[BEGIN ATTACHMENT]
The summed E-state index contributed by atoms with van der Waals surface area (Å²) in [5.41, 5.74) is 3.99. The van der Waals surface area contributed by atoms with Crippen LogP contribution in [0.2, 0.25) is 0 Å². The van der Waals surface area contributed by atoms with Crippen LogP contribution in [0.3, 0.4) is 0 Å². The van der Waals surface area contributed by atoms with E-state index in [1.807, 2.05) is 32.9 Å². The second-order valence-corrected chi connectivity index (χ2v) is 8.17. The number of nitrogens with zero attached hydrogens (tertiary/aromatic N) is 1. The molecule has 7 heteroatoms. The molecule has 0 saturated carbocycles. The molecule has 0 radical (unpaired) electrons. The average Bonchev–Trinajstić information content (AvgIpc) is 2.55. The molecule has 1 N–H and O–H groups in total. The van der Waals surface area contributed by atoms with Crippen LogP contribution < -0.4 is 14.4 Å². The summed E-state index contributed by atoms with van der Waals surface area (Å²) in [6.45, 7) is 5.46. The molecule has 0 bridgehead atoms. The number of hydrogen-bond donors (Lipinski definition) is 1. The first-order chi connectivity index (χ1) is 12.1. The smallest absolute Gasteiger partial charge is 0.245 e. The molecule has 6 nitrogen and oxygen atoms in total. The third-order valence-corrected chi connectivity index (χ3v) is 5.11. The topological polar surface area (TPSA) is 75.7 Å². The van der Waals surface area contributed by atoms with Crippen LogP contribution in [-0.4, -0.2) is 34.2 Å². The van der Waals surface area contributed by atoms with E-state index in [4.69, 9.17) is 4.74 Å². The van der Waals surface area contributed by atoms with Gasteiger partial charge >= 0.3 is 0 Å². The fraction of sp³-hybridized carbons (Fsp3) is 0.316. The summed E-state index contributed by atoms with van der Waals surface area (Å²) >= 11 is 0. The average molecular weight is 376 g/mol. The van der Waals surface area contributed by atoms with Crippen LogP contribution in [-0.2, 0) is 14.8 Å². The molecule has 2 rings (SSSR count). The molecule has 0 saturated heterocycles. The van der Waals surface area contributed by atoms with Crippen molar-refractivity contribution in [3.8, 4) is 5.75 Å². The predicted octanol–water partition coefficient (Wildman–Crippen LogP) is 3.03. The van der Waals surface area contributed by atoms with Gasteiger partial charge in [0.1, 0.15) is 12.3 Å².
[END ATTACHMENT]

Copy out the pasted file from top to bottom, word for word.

The summed E-state index contributed by atoms with van der Waals surface area (Å²) in [5.41, 5.74) is 3.99. The van der Waals surface area contributed by atoms with Crippen LogP contribution in [0.2, 0.25) is 0 Å². The van der Waals surface area contributed by atoms with Crippen LogP contribution in [0.3, 0.4) is 0 Å². The van der Waals surface area contributed by atoms with E-state index in [1.807, 2.05) is 32.9 Å². The second-order valence-corrected chi connectivity index (χ2v) is 8.17. The number of nitrogens with zero attached hydrogens (tertiary/aromatic N) is 1. The molecule has 7 heteroatoms. The molecule has 0 saturated carbocycles. The molecule has 0 radical (unpaired) electrons. The average Bonchev–Trinajstić information content (AvgIpc) is 2.55. The molecule has 1 N–H and O–H groups in total. The van der Waals surface area contributed by atoms with Crippen LogP contribution < -0.4 is 14.4 Å². The summed E-state index contributed by atoms with van der Waals surface area (Å²) in [6.45, 7) is 5.46. The molecule has 0 bridgehead atoms. The number of hydrogen-bond donors (Lipinski definition) is 1. The first-order chi connectivity index (χ1) is 12.1. The smallest absolute Gasteiger partial charge is 0.245 e. The molecule has 6 nitrogen and oxygen atoms in total. The third-order valence-corrected chi connectivity index (χ3v) is 5.11. The topological polar surface area (TPSA) is 75.7 Å². The van der Waals surface area contributed by atoms with Crippen LogP contribution in [-0.4, -0.2) is 34.2 Å². The van der Waals surface area contributed by atoms with E-state index in [4.69, 9.17) is 4.74 Å². The van der Waals surface area contributed by atoms with Gasteiger partial charge >= 0.3 is 0 Å². The fraction of sp³-hybridized carbons (Fsp3) is 0.316. The summed E-state index contributed by atoms with van der Waals surface area (Å²) >= 11 is 0. The average molecular weight is 376 g/mol. The van der Waals surface area contributed by atoms with Crippen LogP contribution in [-0.2, 0) is 14.8 Å². The molecule has 2 rings (SSSR count). The molecule has 0 saturated heterocycles. The van der Waals surface area contributed by atoms with Crippen molar-refractivity contribution in [3.8, 4) is 5.75 Å². The predicted octanol–water partition coefficient (Wildman–Crippen LogP) is 3.03. The van der Waals surface area contributed by atoms with Gasteiger partial charge in [0.1, 0.15) is 12.3 Å².